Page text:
Incomplete at present (the half-empty engagements folder should be full by the end of January) the £23/$30 Early Access Ultimate General: Civil War takes the exceptionally fluid battle mechanics of UGG to American Civil War battlefields far from Little Round Top and Cemetery Ridge. When finished the campaign will feature recreations of sixteen of the ACW's most costly and consequential scraps together with twenty-five smaller fictional skirmishes.
I spent several hours in UGCW's company yesterday, and can see myself spending many more in the weeks and months to come. While the game inherits some of the shortcomings of its predecessor – the unhelpful unit icons, occasionally hard-to-read terrain, and slight tendency towards tactical blandness are all familiar - improvements and enrichments are numerous.
Directing forces by daubing arrows directly onto the terrain has made way for a more conventional right-click system, but pleasing geo-grafitti hasn't been totally abandoned. Now you draw battle-lines rather than brigade routes. By group-selecting a crowd of units then scribing a thoughtful squiggle along a distant ridge or round a forest edge, a faraway landscape feature can be claimed and exploited with the minimum of fuss.
Other battle management boons include a new game speed selector switch (set it to 'slow' and the lack of an issue-orders-while-paused capability seems unimportant) and clickable map shields that send selected troops scurrying towards nearby fortifications and buildings. The death-dispensing armoured train in the first pic is a dash of developer's licence (The real Battle of Philippi was a relatively small loco-less scuffle). I suspect it won't gatecrash too many battles, unlike the new supply ammo-distributing supply wagons which, along with surrendered units heading for captivity, add welcome additional colour to martial mayhem.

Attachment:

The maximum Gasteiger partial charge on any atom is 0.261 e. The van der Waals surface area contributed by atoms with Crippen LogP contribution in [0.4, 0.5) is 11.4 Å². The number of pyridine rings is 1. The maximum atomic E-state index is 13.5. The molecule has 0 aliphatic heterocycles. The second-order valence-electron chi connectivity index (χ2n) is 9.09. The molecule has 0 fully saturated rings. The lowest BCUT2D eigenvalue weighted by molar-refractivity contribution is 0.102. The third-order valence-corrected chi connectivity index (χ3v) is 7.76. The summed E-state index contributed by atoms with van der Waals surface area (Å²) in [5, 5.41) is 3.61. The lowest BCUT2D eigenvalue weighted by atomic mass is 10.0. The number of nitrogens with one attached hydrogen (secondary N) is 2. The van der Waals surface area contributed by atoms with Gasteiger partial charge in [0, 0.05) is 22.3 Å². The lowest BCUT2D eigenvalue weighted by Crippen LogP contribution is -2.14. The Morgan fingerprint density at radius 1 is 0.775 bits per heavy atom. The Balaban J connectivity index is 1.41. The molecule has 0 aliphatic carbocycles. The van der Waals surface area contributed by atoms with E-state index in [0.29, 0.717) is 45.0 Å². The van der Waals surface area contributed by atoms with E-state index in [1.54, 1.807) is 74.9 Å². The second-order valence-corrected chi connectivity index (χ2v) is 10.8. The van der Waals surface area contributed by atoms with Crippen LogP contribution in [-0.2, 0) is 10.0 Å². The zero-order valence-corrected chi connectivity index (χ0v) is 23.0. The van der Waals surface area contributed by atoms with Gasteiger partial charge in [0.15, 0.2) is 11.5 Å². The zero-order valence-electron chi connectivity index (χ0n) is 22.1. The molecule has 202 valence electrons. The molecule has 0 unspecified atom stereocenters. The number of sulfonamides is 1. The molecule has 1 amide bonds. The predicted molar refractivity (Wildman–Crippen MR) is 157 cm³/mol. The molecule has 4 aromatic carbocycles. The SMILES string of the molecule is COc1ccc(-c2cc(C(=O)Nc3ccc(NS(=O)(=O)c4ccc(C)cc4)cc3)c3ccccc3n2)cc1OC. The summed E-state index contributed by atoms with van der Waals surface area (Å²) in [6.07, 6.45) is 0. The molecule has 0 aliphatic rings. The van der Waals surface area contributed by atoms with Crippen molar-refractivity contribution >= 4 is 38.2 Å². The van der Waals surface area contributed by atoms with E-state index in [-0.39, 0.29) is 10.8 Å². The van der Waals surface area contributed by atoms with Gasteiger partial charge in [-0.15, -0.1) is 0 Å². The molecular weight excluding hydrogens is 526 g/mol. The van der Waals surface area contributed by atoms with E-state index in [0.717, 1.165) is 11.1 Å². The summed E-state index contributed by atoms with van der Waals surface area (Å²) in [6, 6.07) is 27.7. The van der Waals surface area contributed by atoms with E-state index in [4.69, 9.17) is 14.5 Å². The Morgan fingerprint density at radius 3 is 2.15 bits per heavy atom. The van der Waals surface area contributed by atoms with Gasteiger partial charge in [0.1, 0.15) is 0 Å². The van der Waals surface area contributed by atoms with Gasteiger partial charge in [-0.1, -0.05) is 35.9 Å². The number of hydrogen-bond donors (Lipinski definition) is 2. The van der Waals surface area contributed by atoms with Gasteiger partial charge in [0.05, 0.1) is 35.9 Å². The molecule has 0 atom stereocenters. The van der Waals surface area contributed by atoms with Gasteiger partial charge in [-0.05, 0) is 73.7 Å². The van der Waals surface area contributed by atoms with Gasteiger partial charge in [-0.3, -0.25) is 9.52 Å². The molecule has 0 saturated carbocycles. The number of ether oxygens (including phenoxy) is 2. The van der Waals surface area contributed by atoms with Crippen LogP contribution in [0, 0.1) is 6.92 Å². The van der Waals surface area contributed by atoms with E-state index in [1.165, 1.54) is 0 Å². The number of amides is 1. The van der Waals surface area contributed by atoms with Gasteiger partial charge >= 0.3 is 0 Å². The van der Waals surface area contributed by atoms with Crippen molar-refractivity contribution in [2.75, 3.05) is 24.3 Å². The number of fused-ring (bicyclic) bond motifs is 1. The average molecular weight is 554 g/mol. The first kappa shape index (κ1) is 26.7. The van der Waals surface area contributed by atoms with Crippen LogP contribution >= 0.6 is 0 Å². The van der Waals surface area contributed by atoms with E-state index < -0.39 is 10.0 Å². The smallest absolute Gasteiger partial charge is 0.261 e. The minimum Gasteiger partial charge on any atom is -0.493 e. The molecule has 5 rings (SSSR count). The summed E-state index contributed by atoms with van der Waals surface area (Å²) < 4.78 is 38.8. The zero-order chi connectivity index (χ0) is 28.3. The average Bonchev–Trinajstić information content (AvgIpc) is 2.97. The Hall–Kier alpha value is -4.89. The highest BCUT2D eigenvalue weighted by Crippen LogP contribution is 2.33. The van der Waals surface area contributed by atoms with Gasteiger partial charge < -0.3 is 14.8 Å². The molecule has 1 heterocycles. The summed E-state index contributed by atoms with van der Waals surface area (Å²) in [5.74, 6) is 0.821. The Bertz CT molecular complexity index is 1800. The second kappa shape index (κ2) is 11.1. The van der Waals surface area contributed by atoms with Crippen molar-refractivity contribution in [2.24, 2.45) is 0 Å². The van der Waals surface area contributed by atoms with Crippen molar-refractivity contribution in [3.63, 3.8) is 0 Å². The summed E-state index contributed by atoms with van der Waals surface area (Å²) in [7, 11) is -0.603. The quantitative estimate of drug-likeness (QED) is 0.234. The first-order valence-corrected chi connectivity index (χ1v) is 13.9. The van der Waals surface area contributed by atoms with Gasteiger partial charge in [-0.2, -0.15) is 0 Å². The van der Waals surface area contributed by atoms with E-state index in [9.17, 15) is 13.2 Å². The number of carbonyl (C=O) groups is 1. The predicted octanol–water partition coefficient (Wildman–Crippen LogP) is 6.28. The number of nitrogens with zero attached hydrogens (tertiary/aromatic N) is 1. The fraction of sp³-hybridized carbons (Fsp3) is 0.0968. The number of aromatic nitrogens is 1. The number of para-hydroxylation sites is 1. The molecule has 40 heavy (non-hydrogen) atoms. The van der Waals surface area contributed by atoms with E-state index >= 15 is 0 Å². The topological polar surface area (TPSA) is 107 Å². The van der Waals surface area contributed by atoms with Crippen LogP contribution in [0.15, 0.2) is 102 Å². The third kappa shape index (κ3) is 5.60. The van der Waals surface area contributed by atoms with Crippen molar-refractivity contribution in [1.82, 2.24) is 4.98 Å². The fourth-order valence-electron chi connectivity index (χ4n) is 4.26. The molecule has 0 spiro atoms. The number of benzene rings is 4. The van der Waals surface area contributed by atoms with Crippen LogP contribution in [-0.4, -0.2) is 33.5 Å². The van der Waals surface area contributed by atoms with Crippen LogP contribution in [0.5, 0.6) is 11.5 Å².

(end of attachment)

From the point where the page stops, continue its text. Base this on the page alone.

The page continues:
The most unexpected and intriguing aspect of Ultimate General: Civil War is probably its generously applied campaign grout. As you move through the web of scripted scenarios every inter-mission intermission is an opportunity - assuming sufficient funds and manpower are available - to repair, reinforce, and reshape your core force. The resources at your disposal are partially determined by battle results. Seven personal skill stats (Politics, Economy, Medicine, Training, Army Organisation, Logistics, Reconnaissance) defined initially through some RPG-style background choices then slowly enhanced with victory-earned Career Points, also influence proceedings. Clearly Nick Thomadis and chums aren't quite ready to tackle a full-blown Total War-esque strat layer yet, but this compromise - scripted battles involving heavily personalised player armies - feels like a significant step towards that admirable objective.